Serbian is a South Slavic language and the official language of Serbia. Serbian is the standardised variety of the Serbo-Croatian language spoken in Bosnia and Herzegovina, Croatia, Montenegro and Serbia (BCMS). Outside of these countries, it is a minority language in Macedonia, Romania, Hungary, Slovakia, and the Czech Republic, with a diaspora of speakers scattered worldwide.
The BCMS languages share three dialects: Shtokavian, Chakavian and Kajkavian. The most widespread dialect is Shtokavian, the basis for all the standardised BCMS languages. Shtokavian itself has three varieties and a dialect called Torlakian is spoken in south-eastern Serbia.
Serbia uses both the Cyrillic and Serbian alphabets. Speakers are able to read both scripts although use of the Cyrillic alphabet is declining.
When translating from Serbian to English, the word count remains about the same.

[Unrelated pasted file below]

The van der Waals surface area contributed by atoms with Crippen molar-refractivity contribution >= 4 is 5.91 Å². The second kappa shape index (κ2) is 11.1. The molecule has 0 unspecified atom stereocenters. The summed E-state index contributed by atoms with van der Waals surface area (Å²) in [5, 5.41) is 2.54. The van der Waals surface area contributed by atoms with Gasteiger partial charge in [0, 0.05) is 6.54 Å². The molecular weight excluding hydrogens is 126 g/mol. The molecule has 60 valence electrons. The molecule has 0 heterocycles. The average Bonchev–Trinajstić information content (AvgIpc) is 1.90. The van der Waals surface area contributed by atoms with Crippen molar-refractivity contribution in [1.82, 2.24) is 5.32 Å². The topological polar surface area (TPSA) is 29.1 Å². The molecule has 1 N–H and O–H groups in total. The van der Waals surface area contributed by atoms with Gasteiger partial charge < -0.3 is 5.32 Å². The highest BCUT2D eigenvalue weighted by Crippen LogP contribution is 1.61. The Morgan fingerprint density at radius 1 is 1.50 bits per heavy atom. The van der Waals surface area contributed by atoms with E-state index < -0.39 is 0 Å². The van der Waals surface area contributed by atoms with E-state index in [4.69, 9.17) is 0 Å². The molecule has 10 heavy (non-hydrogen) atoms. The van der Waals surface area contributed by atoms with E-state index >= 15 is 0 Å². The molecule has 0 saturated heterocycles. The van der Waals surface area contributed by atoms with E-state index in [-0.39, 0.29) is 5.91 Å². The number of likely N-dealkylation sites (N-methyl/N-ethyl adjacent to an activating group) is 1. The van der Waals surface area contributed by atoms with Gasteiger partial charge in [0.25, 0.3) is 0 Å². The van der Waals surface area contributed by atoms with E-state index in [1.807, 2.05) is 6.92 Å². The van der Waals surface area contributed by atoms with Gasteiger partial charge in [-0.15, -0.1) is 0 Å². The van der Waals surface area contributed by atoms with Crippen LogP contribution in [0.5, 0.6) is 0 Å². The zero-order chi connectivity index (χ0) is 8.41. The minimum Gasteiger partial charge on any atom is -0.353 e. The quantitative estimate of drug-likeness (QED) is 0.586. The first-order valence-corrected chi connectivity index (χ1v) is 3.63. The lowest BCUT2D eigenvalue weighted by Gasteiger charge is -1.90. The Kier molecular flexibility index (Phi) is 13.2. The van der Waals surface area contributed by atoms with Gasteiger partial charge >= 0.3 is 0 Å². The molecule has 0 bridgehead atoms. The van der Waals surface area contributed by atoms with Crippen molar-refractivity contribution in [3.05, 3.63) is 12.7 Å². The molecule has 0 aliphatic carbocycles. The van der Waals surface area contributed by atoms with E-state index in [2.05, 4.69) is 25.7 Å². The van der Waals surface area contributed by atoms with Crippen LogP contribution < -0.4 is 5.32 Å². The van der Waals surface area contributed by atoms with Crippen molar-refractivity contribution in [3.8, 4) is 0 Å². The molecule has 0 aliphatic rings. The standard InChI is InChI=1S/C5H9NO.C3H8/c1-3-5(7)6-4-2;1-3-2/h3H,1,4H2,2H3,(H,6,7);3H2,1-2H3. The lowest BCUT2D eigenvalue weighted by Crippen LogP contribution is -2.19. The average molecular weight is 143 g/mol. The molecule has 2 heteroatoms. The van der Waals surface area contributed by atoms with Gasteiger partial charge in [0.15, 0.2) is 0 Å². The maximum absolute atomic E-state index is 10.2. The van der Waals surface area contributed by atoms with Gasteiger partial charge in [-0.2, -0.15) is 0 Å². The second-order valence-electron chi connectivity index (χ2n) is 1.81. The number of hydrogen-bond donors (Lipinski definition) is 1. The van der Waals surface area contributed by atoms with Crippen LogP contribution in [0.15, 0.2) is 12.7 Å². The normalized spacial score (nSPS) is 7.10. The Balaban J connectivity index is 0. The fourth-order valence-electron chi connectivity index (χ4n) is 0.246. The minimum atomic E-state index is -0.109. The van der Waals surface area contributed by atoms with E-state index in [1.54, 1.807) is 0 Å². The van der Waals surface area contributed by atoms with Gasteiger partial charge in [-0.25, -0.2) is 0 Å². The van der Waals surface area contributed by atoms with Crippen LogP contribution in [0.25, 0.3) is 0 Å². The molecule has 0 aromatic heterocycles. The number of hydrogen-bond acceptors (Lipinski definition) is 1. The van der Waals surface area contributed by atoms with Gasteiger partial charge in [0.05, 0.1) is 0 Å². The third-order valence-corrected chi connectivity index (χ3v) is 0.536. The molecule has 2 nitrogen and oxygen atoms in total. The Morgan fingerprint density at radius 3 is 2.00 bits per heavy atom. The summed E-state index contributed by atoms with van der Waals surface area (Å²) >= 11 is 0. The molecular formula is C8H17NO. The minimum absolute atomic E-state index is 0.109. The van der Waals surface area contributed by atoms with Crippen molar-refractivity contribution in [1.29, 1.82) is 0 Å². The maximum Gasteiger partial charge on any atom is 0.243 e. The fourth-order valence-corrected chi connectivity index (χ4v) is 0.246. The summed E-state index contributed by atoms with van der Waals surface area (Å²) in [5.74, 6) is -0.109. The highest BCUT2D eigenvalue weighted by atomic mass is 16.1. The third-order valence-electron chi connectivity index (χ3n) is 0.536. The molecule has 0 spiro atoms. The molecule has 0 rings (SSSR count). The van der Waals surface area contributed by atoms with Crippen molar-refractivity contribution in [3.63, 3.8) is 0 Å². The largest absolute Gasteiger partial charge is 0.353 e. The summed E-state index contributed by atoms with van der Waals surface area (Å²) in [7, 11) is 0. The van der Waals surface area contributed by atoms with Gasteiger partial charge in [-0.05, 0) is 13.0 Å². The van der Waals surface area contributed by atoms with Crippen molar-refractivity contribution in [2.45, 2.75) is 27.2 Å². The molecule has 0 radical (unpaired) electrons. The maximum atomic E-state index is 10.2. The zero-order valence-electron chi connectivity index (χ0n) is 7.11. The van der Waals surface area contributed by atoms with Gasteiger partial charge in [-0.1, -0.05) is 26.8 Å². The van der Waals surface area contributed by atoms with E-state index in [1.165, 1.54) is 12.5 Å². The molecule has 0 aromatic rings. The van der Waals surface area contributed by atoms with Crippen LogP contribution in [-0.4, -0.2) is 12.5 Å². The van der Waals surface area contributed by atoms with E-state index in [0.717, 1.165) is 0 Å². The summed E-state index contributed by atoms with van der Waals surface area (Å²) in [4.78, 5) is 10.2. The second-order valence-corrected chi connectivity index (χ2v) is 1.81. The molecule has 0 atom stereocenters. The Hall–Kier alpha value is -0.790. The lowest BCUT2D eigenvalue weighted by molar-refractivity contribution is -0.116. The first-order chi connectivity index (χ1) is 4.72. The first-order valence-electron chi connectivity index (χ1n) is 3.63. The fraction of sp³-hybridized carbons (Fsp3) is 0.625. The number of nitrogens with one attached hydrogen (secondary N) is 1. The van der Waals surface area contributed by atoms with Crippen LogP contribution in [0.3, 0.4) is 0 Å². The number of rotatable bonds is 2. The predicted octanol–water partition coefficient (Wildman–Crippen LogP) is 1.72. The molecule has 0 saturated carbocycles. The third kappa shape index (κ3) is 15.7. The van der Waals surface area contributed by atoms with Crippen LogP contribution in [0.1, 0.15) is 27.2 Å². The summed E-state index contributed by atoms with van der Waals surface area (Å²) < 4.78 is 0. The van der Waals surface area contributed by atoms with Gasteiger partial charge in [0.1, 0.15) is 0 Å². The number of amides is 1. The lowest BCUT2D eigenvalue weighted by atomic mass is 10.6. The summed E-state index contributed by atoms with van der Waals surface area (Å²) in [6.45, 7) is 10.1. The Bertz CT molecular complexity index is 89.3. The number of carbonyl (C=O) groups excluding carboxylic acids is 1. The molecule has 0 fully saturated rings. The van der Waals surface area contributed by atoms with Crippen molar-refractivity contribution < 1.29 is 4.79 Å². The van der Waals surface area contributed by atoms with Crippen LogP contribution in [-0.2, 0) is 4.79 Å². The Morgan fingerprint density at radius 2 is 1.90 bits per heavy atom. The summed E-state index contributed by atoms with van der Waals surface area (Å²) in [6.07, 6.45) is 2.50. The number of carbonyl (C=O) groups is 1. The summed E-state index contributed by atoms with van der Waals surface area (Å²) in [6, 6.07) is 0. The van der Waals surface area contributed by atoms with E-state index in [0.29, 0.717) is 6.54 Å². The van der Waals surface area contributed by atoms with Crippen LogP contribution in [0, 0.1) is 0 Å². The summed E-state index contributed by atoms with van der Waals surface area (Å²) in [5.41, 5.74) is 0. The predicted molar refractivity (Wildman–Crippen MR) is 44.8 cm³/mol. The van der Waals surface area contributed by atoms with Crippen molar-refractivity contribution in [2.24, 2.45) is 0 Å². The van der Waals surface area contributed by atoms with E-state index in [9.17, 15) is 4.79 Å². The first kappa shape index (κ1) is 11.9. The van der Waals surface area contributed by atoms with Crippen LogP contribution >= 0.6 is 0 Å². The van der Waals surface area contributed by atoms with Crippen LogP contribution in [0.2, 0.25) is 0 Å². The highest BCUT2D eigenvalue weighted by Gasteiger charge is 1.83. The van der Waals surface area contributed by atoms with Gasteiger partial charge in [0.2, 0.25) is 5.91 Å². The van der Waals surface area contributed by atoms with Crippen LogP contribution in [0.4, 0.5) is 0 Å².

Christian festivals are important events in Serbia. In particular, Christmas Eve, observed on 6 January and called Badnje Vece, is a significant occasion celebrated with age-old traditions. Dry oak branches and hay are bought into the home as a symbol of fertility and prosperity for the coming year. Churchyards are used to light bonfires and sing hymns, and there is a special Christmas Eve meal of non-dairy and non-meat dishes. Another major annual event is Krsna Slava, a celebration of the patron saint of the family. There are special foods for the occasion, such as Kolac, a round decorated loaf of bread which is blessed by a priest before the meal. A candle is lit in honour of the saint and the celebrating family sings songs and tells folk stories. There are about 150 patron saints. Saint Sava, Serbia’s patron saint and the patron saint of education, is honoured across the country on 27 January, and a few other popular saints’ days are celebrated nationally as well.